PSN  Packet Service Node
RDI  Remote Defect Indicator
SDU  Service Data Unit
VCC  Virtual Channel Connection
VPC  Virtual Path Connection



3. Introduction


This document describes the mapping to/from of faults detected
in pseudo-wires carrying emulated services to OAM messages
native to those services. This includes multiple networks
involving ATM, MPLS, IP and Frame-Relay either in a like-to-
like (ATM-MPLS-ATM) or an interworking configuration (i.e: FR-
MPLS-ATM). While management interworking is well defined for
ATM/Frame Relay [FRF.8.1, ITU-T I.555], the mapping of PW
failures to the equivalent ATM/Frame Relay OAM messages when
pseudo wires are used to interconnect these technologies is
not well defined.

For example, in the case of ATM like-to-like pseudowire, the
transport of OAM cells depends on the defined modes, but
interworking with packet services node failures is not
defined. A summary of these modes and OAM transport
capabilities will be shown TBD.

Since local OAM termination interpretation and reporting is in
some cases optional, certain failures may be detected by the
customer edge without the knowledge of the carrier.


                 |<--ATM-->|      |<-MPLS-->|     |<-ATM->|
                 |         |      |         |     |       |
               ATMv        v ATM  v         v ATM v       V
 ATM           UNI           UNI              UNI        UNI
+----+    |  |        | NNI  |         | NNI |       |  |   +----+
|ATM |----|..................|         |................|---|ATM |
| CPE|    |  |        |      |         |     |       |  |   |CPE |
|    |----|..................|         |................|---|    |
+----+    |  |        |      |         |     |       |  |   +----+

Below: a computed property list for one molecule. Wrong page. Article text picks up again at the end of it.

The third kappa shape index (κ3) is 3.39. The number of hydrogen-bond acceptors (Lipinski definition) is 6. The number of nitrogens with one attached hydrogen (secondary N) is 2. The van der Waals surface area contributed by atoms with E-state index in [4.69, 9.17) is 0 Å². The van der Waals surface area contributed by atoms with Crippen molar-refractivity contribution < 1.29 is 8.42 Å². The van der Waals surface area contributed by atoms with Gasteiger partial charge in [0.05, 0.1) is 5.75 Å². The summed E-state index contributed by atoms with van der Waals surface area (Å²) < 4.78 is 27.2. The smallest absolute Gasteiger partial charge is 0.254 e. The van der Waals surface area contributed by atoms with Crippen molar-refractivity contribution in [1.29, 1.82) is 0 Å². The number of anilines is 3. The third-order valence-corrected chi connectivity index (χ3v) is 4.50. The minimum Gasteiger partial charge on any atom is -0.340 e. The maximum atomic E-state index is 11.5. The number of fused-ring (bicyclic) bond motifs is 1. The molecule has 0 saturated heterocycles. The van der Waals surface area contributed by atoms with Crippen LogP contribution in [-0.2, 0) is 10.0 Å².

Customer^                                                 ^Customer
 Edge 1|          <-ATMoMPLS->                            | Edge 2
       |<-----------ATM PVC----------->|<-----ATM PVC------>|


              Figure 1   ATM Like-to-Like over MPLS


The mapping of MPLS data-plane failures can also be useful in
some deployment scenarios where the provider edge terminates
OAM messages and no means are defined to transport them across
the pseudowire, management interworking will be lost. Such an
application exists when transporting services over MPLS in an
any-to-any interworking configuration. This involves two
provider edge devices interconnected by a pseudowire using
MPLS as a transport. One provider edge might terminate a Frame
Relay service and another provider edge terminates an ATM
service. In this case Frame Relay and ATM OAM is terminated
locally without transport over the pseudo-wire. Thus a data-
plane failure in the pseudowire is neither detected nor
reported to the ATM/Frame Relay networks which view the pseudo-
wire as if it were a native interface. For more details on
this application please see [SAJASSI]. Even though this